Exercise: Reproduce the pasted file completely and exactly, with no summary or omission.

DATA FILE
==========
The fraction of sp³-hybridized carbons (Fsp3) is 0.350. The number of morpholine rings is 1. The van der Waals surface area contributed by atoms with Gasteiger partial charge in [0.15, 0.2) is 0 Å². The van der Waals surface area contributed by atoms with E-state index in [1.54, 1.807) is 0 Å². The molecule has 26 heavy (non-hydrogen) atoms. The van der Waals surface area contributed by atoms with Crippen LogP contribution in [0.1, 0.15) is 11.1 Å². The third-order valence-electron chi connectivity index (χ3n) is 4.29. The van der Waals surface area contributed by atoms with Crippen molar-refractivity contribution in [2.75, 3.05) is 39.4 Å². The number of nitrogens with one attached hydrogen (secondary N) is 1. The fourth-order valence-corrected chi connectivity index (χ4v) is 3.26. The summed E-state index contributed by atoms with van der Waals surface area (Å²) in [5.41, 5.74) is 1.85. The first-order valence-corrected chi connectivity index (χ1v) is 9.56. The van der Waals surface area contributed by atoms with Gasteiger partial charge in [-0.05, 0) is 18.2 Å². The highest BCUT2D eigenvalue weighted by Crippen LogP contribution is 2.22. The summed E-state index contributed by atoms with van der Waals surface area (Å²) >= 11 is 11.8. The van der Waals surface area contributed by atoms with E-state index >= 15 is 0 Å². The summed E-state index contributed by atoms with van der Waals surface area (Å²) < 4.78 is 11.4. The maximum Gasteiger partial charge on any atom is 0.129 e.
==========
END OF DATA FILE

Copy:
The fraction of sp³-hybridized carbons (Fsp3) is 0.350. The number of morpholine rings is 1. The van der Waals surface area contributed by atoms with Gasteiger partial charge in [0.15, 0.2) is 0 Å². The van der Waals surface area contributed by atoms with E-state index in [1.54, 1.807) is 0 Å². The molecule has 26 heavy (non-hydrogen) atoms. The van der Waals surface area contributed by atoms with Crippen LogP contribution in [0.1, 0.15) is 11.1 Å². The third-order valence-electron chi connectivity index (χ3n) is 4.29. The van der Waals surface area contributed by atoms with Crippen molar-refractivity contribution in [2.75, 3.05) is 39.4 Å². The number of nitrogens with one attached hydrogen (secondary N) is 1. The fourth-order valence-corrected chi connectivity index (χ4v) is 3.26. The summed E-state index contributed by atoms with van der Waals surface area (Å²) in [5.41, 5.74) is 1.85. The first-order valence-corrected chi connectivity index (χ1v) is 9.56. The van der Waals surface area contributed by atoms with Gasteiger partial charge in [-0.05, 0) is 18.2 Å². The highest BCUT2D eigenvalue weighted by Crippen LogP contribution is 2.22. The summed E-state index contributed by atoms with van der Waals surface area (Å²) >= 11 is 11.8. The van der Waals surface area contributed by atoms with E-state index >= 15 is 0 Å². The summed E-state index contributed by atoms with van der Waals surface area (Å²) < 4.78 is 11.4. The maximum Gasteiger partial charge on any atom is 0.129 e.